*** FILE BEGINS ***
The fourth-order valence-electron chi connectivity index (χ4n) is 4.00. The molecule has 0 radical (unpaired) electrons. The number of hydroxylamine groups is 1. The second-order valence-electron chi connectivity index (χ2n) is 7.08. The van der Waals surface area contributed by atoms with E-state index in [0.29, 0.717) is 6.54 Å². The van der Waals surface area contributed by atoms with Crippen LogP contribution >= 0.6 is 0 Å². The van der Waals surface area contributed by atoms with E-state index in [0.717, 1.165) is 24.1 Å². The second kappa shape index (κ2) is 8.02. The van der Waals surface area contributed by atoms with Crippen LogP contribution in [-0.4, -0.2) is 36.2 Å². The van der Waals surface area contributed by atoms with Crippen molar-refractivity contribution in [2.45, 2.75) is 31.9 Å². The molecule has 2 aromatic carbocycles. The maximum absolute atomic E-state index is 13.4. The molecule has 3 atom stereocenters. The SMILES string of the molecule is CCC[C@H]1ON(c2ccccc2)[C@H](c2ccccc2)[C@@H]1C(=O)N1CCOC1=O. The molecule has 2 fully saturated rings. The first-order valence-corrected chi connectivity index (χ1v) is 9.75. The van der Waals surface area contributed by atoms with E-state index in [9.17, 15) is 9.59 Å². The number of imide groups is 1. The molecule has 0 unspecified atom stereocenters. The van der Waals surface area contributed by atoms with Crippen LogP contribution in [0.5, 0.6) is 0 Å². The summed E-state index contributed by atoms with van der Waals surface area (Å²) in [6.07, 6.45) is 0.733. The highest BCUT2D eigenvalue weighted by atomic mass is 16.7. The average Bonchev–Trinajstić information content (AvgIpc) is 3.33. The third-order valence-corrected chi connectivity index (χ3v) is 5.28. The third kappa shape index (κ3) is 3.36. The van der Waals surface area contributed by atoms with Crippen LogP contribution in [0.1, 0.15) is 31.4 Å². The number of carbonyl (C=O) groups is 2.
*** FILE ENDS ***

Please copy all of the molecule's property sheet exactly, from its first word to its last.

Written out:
The fourth-order valence-electron chi connectivity index (χ4n) is 4.00. The molecule has 0 radical (unpaired) electrons. The number of hydroxylamine groups is 1. The second-order valence-electron chi connectivity index (χ2n) is 7.08. The van der Waals surface area contributed by atoms with E-state index in [0.29, 0.717) is 6.54 Å². The van der Waals surface area contributed by atoms with Crippen LogP contribution >= 0.6 is 0 Å². The van der Waals surface area contributed by atoms with E-state index in [0.717, 1.165) is 24.1 Å². The second kappa shape index (κ2) is 8.02. The van der Waals surface area contributed by atoms with Crippen LogP contribution in [-0.4, -0.2) is 36.2 Å². The van der Waals surface area contributed by atoms with Crippen molar-refractivity contribution in [2.45, 2.75) is 31.9 Å². The molecule has 2 aromatic carbocycles. The maximum absolute atomic E-state index is 13.4. The molecule has 3 atom stereocenters. The SMILES string of the molecule is CCC[C@H]1ON(c2ccccc2)[C@H](c2ccccc2)[C@@H]1C(=O)N1CCOC1=O. The molecule has 2 fully saturated rings. The first-order valence-corrected chi connectivity index (χ1v) is 9.75. The van der Waals surface area contributed by atoms with E-state index in [9.17, 15) is 9.59 Å². The number of imide groups is 1. The molecule has 0 unspecified atom stereocenters. The van der Waals surface area contributed by atoms with Crippen LogP contribution in [0.5, 0.6) is 0 Å². The summed E-state index contributed by atoms with van der Waals surface area (Å²) in [6.07, 6.45) is 0.733. The highest BCUT2D eigenvalue weighted by atomic mass is 16.7. The average Bonchev–Trinajstić information content (AvgIpc) is 3.33. The third-order valence-corrected chi connectivity index (χ3v) is 5.28. The third kappa shape index (κ3) is 3.36. The van der Waals surface area contributed by atoms with Crippen LogP contribution in [0.1, 0.15) is 31.4 Å². The number of carbonyl (C=O) groups is 2.